Supercritical methanol treatment has similar results; however, it does not require the use of a catalyst to yield biodiesel. Rather than form two layers, it equalizes the glycerol as a vapor and the biodiesel as a liquid.[9]

Chicken fat as a biofuel allows for researchers and engineers to prove the extent of organic material as a means to power machines, buildings, planes, trucks, etc. Organic matter as a means to develop biofuel—or feedstock—is accessible and affordable and requires less energy to develop. Biofuel provides a sustainable alternative to petroleum or oil, which often needs to be imported from other nations. Chicken fat can be used as the base foundation for creating biofuel that is easily accessible and does not require international transportation.[10] Biofuel does not result in toxic products like carbon dioxide and instead yields organic acids.[11]

See also


  1. ^ Nutter, Mary K.; Lockhart, Ernest E.; Harris, Robert S. (1943). "The chemical composition of depot fats in chickens and turkeys". Oil & Soap. 20 (11): 231–234. doi:10.1007/BF02630880. S2CID 84893770.
  2. ^ "Making Cars Carnivores: Tyson Venture Turns Animal Fat Into Diesel". February 17, 2012. Retrieved June 14, 2014.
  3. ^ "Chicken Fat Converted Into Biodiesel Using Supercritical Methanol". ScienceDaily. Retrieved 2022-06-02.
  4. ^ "Ask the Expert: Healthy Fats". 21 June 2012.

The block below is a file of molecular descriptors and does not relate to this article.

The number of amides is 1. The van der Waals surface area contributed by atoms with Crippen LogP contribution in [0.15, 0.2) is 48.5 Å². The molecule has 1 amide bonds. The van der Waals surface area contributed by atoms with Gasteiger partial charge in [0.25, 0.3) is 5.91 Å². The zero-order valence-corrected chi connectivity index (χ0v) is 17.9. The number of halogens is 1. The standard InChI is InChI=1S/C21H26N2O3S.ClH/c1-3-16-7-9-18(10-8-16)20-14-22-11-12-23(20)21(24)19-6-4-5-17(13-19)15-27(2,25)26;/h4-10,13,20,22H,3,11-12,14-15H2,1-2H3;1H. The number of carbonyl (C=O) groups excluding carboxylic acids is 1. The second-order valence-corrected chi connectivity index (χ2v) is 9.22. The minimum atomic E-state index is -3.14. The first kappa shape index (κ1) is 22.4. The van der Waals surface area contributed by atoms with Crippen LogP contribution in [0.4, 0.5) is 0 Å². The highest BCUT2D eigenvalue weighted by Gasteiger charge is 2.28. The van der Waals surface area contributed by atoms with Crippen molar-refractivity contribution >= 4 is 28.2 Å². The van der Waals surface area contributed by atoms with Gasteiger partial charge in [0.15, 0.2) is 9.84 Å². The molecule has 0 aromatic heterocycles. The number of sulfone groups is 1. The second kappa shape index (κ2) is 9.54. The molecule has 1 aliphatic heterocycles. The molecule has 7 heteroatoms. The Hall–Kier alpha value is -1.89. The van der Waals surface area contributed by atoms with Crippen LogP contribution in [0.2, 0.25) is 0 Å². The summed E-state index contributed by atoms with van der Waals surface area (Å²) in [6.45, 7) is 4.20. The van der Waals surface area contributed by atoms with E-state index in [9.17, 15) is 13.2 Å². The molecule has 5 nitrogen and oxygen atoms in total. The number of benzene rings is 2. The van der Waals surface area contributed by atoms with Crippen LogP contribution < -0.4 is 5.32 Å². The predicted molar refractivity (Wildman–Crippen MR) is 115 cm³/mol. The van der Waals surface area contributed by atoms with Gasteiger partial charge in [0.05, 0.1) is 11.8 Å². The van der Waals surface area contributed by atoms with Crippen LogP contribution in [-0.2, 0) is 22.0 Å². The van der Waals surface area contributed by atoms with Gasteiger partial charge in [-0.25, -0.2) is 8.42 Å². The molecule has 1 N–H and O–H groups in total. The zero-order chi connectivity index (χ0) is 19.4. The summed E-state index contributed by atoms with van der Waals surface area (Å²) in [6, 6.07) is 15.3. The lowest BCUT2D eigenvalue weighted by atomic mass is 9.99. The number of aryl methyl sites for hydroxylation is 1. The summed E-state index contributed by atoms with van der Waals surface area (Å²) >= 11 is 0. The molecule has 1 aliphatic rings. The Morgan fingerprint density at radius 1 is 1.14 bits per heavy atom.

5. ^ a b c d Milićević, Dragan; Vranić, Danijela; Mašić, Zoran; Parunović, Nenad; Trbović, Dejana; Nedeljković-Trailović, Jelena; Petrović, Zoran (3 March 2014). "The role of total fats, saturated/Unsaturated fatty acids and cholesterol content in chicken meat as cardiovascular risk factors". Lipids in Health and Disease. 13 (1): 42. doi:10.1186/1476-511X-13-42. PMC 3975875. PMID 24588940.
  6. ^ "Iranian Researchers Use Chicken Fat To Produce Biodiesel - Iran Front Page". 2018-10-24. Retrieved 2022-07-31.
  7. ^ "Biofuels explained - U.S. Energy Information Administration (EIA)". Retrieved 2022-07-31.
  8. ^ a b Chowdhury, Hemal; Barua, Pranta; Chowdhury, Tamal; Hossain, Nazia; Islam, Rabiul; Sait, Sadiq Mohammed; Salam, Bodius (2021-07-01). "Synthesis of biodiesel from chicken skin waste: an economic and environmental biofuel feedstock in Bangladesh". Environmental Science and Pollution Research. 28 (28): 37679–37688. doi:10.1007/s11356-021-13424-5. ISSN 1614-7499. PMID 33723785. S2CID 232237558.
  9. ^ a b "Researchers Investigate Supercritical Method of Converting Chicken Fat and Tall Oil into Biodiesel". University of Arkansas News. Retrieved 2022-07-31.
  10. ^ Jeswani, Harish K.; Chilvers, Andrew; Azapagic, Adisa (2020). "Environmental sustainability of biofuels: a review". Proceedings of the Royal Society A: Mathematical, Physical and Engineering Sciences. 476 (2243). Bibcode:2020RSPSA.47600351J. doi:10.1098/rspa.2020.0351. PMC 7735313. PMID 33363439.
  11. ^ "Biofuel Basics". Retrieved 2022-07-31.